DOJ Intervening Where Governor Went TOO Far
EXCLUSIVE: The Department of Justice on Friday intervened in an Illinois case that has the potential to invalidate the state’s stay-at-home order implemented by Democratic Gov. J.B. Pritzker — while also writing to the mayor of Los Angeles to warn that a lengthy lockdown could be “arbitrary and unlawful.”
The DOJ filed a statement of interest in support of a lawsuit by state lawmaker Rep. Darren Bailey, who has sought to challenge Pritzker’s stay-at-home restrictions — challenging whether he can keep the restrictions in place longer than the 30 days allowed by state law.
“In response to the COVID-19 pandemic, the Governor of Illinois has, over the past two months, sought to rely on authority under the Illinois Emergency Management Agency Act to impose sweeping limitations on nearly all aspects of life for citizens of Illinois, significantly impairing in some instances their ability to maintain their economic livelihoods,” the agency said in a statement.
Continuing, the DOJ said: “According to the lawsuit, the Governor’s actions are not authorized by state law, as they extend beyond the 30-day time period imposed by the Illinois legislature for the Governor’s exercise of emergency powers granted under the Act.”
Bailey last month won a lawsuit against the stay-at-home order, seeking to prevent the governor “from taking any action … which orders Darren Bailey to stay at home, or at his place of residence, as well as limiting his ability to travel within the state…”
The motion alleged that Pritzker’s stay-at-home order is “in excess of the authority granted him” under Illinois law. While that order only applied to Bailey, he has since sought to have it apply to the state as a whole.
The DOJ said that Pritzker, instead of responding to a motion for summary judgement, has sought to have the case removed to federal district court
“The Governor of Illinois owes it to the people of Illinois to allow his state’s courts to adjudicate the question of whether Illinois law authorizes orders he issued to respond to COVID-19,” said Assistant Attorney General Eric Dreiband for the Civil Rights Division in a statement. “The United States Constitution and state constitutions established a system of divided and limited governmental power, and they did so to secure the blessings of liberty to all people in our country.“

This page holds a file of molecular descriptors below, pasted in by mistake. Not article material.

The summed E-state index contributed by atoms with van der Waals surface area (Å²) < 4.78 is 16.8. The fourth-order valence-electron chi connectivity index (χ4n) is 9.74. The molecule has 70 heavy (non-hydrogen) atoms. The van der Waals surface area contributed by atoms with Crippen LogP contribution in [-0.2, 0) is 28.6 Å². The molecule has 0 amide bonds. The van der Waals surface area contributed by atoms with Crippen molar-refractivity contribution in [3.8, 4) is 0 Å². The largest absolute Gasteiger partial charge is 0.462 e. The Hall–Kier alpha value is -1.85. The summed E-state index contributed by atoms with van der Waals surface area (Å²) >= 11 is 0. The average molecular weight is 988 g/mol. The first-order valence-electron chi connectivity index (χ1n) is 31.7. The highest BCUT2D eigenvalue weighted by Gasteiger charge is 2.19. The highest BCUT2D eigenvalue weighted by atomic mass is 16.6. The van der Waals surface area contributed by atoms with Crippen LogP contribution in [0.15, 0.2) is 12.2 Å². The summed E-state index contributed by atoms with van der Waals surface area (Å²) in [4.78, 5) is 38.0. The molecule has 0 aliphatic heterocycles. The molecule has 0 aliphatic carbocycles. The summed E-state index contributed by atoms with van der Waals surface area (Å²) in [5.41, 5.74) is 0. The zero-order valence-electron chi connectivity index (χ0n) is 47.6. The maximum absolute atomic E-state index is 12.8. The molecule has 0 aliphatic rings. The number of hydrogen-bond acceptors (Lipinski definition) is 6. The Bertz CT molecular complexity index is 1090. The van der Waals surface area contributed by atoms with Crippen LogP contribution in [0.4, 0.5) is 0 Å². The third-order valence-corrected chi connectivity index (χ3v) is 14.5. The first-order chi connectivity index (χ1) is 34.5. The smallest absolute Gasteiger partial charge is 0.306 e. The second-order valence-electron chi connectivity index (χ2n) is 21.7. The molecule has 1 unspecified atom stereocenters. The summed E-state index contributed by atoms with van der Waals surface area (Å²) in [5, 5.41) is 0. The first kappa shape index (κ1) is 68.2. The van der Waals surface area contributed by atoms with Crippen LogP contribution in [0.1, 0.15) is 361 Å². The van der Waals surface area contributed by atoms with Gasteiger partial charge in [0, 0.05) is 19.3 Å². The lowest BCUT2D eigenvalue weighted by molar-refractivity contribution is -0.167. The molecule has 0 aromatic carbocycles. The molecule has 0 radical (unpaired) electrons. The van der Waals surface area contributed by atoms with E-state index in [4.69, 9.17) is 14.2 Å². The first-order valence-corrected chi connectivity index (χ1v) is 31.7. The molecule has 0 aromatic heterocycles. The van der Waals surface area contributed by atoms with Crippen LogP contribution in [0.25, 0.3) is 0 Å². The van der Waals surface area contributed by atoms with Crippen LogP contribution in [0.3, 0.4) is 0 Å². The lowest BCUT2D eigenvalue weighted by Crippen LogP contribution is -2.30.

“Under our system, all public officials, including governors, must comply with the law, especially during times of crisis. The Department of Justice remains committed to defending the rule of law and the American people at all times, especially during this difficult time as we deal with COVID-19 pandemic,” he said.
“However well-intentioned they may be, the executive orders appear to reach far beyond the scope of the 30-day emergency authority granted to the Governor under Illinois law,” Steven Weinhoeft, U.S. Attorney for the Southern District of Illinois, said.
The governor has defended his orders, and has criticized Bailey for taking the legal action.
“It’s insulting. It’s dangerous and people’s safety and health have now been put at risk,” Pritzker said, according to the Associated Press. “There may be people who contract coronavirus as a result of what Darren Bailey has done.”
The statement of interest marks the latest intervention by the DOJ in lawsuits against state coronavirus restrictions. In April, Attorney General William Barr announced an initiative directing officials to review coronavirus restrictions to ensure that civil liberties are not being violated.
On Friday Assistant Attorney Eric Dreiband also wrote to Los Angeles Mayor Eric Garcetti and L.A. County’s health director, warning that a longer-term lockdown “may be arbitrary and unlawful.”
Both Garcetti and Health Director Barbara Ferrer have suggested restrictions could be in place for months, with Ferrer saying that stay-at-home restrictions will be in place “for the next three months” unless a vaccine is discovered.
In the letter, the DOJ said that it “recognizes and appreciates the duty that you have to protect the health and safety of the residents of the Los Angeles area in the midst of a pandemic that is unprecedented in our lifetimes.”
“Governmental authority, however, is not limitless, and must be exercised reasonably,” the letter says.
“Even in times of emergency, when governments may impose reasonable and temporary restrictions, the Constitution and federal statutory law prohibit arbitrary, unreasonable actions,” it says. “Simply put, there is no pandemic exception to the U.S. Constitution and its Bill of Rights.”
Last month the DOJ intervened in a Mississippi church’s lawsuit by saying in a court filing that it “strongly suggests that the city’s actions target religious conduct” after the church sued police for ticketing congregants during a drive-in service amid coronavirus.
It sided with Temple Baptist Church in Greenville, Miss., after Greenville police officers began issuing $500 tickets to congregants who refused to leave a parking lot where the church was holding a drive-in service.
In the statement of interest, Attorney General William Barr said that the city “appears to have thereby singled churches out as the only essential service (as designated by the state of Mississippi) that may not operate despite following all CDC and state recommendations regarding social distancing.”
Meanwhile, President Trump on Friday threatened to “override” governors who refused to allow places of worship to open.